Item description for Galileo, Science, and the Church by Jerome J. Langford...
Widely recognized as a classic account of the circumstances, issues, and consequences of Galileo's tragic confrontation with the theologians, Galileo, Science and the Church is now available in a sewn, clothbound edition for the first time in more than thirty years. Langford's book is cited in much of the Galileo literature of the past three decades, and it has been in print continuously since 1971 in paperback. It is used in courses at numerous colleges and universities. The present text is the third edition, updated and expanded with a survey of the most important advances in recent Galileo studies. In it, Langford assesses the validity of his own account while making the modifications dictated by recent scholarship. Once again, the author makes clear that this timeless drama has much to teach us about the enduring conflict between authority and the freedom of thought and expression.
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Studio: St. Augustine's Press
Est. Packaging Dimensions: Length: 9.23" Width: 6.19" Height: 0.84" Weight: 1.21 lbs.
Release Date Oct 31, 1998
Publisher St. Augustine's Press
ISBN 1890318256 ISBN13 9781890318253
Reviews - What do customers think about Galileo, Science, and the Church?
The popular story vs the actual Nov 18, 2007
Langford is even-handed and doesn't withhold criticism of academia and the Church for its handling of Galileo and his books.
What I was taught by public school and the popular press: The Catholic Church persecuted Galileo because he asserted the Earth revolved around the Sun, and was threatened with torture and death. Copernicus delayed publishing his theory for fear of persecution from the Church, finally publishing it on his deathbed.
What Langford convincingly shows from research into primary documents: The Catholic Church was more receptive to the heliocentric theory than the universities. Pope Clement requested a hearing of Copernicus' theory in the Vatican gardens, and was "quite favorably impressed" with the theory. Copernicus was afraid of persecution from his peers, the universities, not the Catholic Church. His fears were well founded, as Galileo discovered years later. Galileo received the full weight of academic condemnation and ridicule. When professors realized peer pressure wouldn't silence Galileo, they turned to the Church for help. Fortunately, a good portion of the Church was behind Galileo. The head of one Jesuit college wrote to Galileo to say that his astronomers and mathematicians had confirmed his theory, but wanted more proof. Galileo's efforts were further encouraged by Pope Urban. His first trial resulted in being admonished not to teach it as fact, but was welcome to teach it as theory. Unfortunately, by the time of his second trial he had managed to alienate his support, mainly by insisting his theory be taught as fact despite a lack of evidence. One of his proofs was tides--he believed they were cause by the Earth sloshing the oceans. Galileo insisted on circular orbits, and refused to consider Kepler's calculations on elliptical orbits, which would have corrected errors he and others found in his model. He was tried a second time for teaching the theory as fact, not for teaching the theory. He was never tortured or shown a dungeon. His house arrest consisted of a five-room apartment with a servant at his disposal, and was free to roam Rome while awaiting trial. After the trial, he was released. True he was threatened with imprisonment, but at his age, Langford asserts, both he and the court officials knew it would not be carried out; the sentence would have been mitigated.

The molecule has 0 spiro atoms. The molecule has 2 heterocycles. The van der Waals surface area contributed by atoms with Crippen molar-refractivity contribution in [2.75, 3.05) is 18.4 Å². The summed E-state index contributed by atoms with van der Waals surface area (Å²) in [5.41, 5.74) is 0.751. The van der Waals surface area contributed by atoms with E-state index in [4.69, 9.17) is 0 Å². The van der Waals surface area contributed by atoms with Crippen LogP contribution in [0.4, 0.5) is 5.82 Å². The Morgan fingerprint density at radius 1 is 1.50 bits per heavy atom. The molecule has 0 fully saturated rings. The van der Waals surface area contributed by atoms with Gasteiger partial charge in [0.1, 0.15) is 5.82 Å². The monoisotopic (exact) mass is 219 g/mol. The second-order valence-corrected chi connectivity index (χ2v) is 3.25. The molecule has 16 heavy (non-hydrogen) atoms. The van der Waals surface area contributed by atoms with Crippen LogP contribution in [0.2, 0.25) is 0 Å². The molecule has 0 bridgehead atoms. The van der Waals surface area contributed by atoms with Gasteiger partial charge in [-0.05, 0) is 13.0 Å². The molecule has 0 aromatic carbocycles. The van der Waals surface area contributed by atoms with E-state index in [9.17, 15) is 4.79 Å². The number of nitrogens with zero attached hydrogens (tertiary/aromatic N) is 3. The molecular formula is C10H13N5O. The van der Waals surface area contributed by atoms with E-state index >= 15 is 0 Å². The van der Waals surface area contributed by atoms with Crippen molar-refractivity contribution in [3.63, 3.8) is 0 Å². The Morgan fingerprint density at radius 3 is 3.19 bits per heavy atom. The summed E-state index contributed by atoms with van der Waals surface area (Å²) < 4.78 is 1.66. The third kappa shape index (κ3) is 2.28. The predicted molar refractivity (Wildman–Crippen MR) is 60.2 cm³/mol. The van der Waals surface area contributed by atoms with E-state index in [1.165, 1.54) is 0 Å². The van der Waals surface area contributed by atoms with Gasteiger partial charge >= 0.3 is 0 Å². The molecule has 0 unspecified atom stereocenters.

In short, Galileo and Copernicus were treated by the academia in much the same way they treat new ideas today. For an explanation of why the geo-centric theory isn't Christian in principle or origin, read Sampson's Six Modern Myths.
Short Review Apr 1, 2005
I really enjoyed reading this book. This book is mainly about Galileo's theory of universe and the trial of Galileo which was caused by his conflict with the Catholic Church. This book also talks about Galileo's life briefly. I learned about theories that influenced Galileo's ideas and his opinion toward Copernicus's theory which stated that the all of the planets, including the earth, revolved around the sun.
Great, insightful read Sep 24, 2004
This is a brief, well balanced account of the conflict between Galileo and the Church. It opens with an insightful look at the world view and astronomy of the late 1500's, including a detailed look at the role of Scripture in these views. This is followed with a thorough description of Galileo's life and how his conflict with the church unfolded. The final chapter is a fascinating overview of the relationships between faith, science and philosophy since Galileo's time. It's not overly difficult reading, though it deals with science, theology and philosophy. The book is a fair account, looking at the strengths and weaknesses of Galileo and some Church officials in how they approached the issues. It also critiques some long held cultural assumptions about the causes, events and meaning of this case (ex: Galileo was never tortured; some lower Church officials who disliked Galileo gave the Pope misleading reports, etc). Definitely worth reading!!